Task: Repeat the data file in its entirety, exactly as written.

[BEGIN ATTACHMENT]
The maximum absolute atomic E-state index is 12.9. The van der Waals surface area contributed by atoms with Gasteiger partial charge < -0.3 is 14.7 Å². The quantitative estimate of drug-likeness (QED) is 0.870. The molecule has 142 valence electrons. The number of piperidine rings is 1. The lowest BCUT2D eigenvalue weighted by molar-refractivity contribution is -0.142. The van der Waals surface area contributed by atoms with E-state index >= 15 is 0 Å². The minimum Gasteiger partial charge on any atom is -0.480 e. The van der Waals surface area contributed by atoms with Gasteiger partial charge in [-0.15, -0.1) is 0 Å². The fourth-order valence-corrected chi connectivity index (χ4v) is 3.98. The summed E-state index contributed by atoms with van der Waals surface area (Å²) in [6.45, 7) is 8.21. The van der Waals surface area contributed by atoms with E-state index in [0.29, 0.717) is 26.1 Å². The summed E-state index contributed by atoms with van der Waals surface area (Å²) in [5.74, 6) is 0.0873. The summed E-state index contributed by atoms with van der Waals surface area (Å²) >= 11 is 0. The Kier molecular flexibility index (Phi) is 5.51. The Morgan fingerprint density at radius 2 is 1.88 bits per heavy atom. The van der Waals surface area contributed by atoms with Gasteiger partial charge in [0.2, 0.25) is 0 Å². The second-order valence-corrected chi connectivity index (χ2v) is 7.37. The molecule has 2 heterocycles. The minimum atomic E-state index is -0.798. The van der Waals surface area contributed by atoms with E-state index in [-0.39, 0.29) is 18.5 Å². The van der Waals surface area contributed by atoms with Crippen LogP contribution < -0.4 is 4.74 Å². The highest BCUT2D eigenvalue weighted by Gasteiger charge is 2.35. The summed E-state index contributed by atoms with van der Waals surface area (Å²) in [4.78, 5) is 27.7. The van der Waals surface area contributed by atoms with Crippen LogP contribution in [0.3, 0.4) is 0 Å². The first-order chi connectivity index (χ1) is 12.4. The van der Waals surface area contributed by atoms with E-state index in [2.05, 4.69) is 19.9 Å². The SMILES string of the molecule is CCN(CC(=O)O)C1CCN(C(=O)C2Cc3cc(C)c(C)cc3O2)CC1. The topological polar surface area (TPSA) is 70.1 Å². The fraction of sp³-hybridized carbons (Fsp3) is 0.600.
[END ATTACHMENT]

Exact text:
The maximum absolute atomic E-state index is 12.9. The van der Waals surface area contributed by atoms with Gasteiger partial charge < -0.3 is 14.7 Å². The quantitative estimate of drug-likeness (QED) is 0.870. The molecule has 142 valence electrons. The number of piperidine rings is 1. The lowest BCUT2D eigenvalue weighted by molar-refractivity contribution is -0.142. The van der Waals surface area contributed by atoms with E-state index >= 15 is 0 Å². The minimum Gasteiger partial charge on any atom is -0.480 e. The van der Waals surface area contributed by atoms with Gasteiger partial charge in [-0.15, -0.1) is 0 Å². The fourth-order valence-corrected chi connectivity index (χ4v) is 3.98. The summed E-state index contributed by atoms with van der Waals surface area (Å²) in [6.45, 7) is 8.21. The van der Waals surface area contributed by atoms with E-state index in [0.29, 0.717) is 26.1 Å². The summed E-state index contributed by atoms with van der Waals surface area (Å²) in [5.74, 6) is 0.0873. The summed E-state index contributed by atoms with van der Waals surface area (Å²) >= 11 is 0. The Kier molecular flexibility index (Phi) is 5.51. The Morgan fingerprint density at radius 2 is 1.88 bits per heavy atom. The van der Waals surface area contributed by atoms with Gasteiger partial charge in [0.2, 0.25) is 0 Å². The second-order valence-corrected chi connectivity index (χ2v) is 7.37. The molecule has 2 heterocycles. The minimum atomic E-state index is -0.798. The van der Waals surface area contributed by atoms with E-state index in [-0.39, 0.29) is 18.5 Å². The van der Waals surface area contributed by atoms with Crippen LogP contribution < -0.4 is 4.74 Å². The highest BCUT2D eigenvalue weighted by Gasteiger charge is 2.35. The summed E-state index contributed by atoms with van der Waals surface area (Å²) in [4.78, 5) is 27.7. The van der Waals surface area contributed by atoms with Crippen LogP contribution in [0.3, 0.4) is 0 Å². The first-order chi connectivity index (χ1) is 12.4. The van der Waals surface area contributed by atoms with E-state index in [2.05, 4.69) is 19.9 Å². The SMILES string of the molecule is CCN(CC(=O)O)C1CCN(C(=O)C2Cc3cc(C)c(C)cc3O2)CC1. The topological polar surface area (TPSA) is 70.1 Å². The fraction of sp³-hybridized carbons (Fsp3) is 0.600.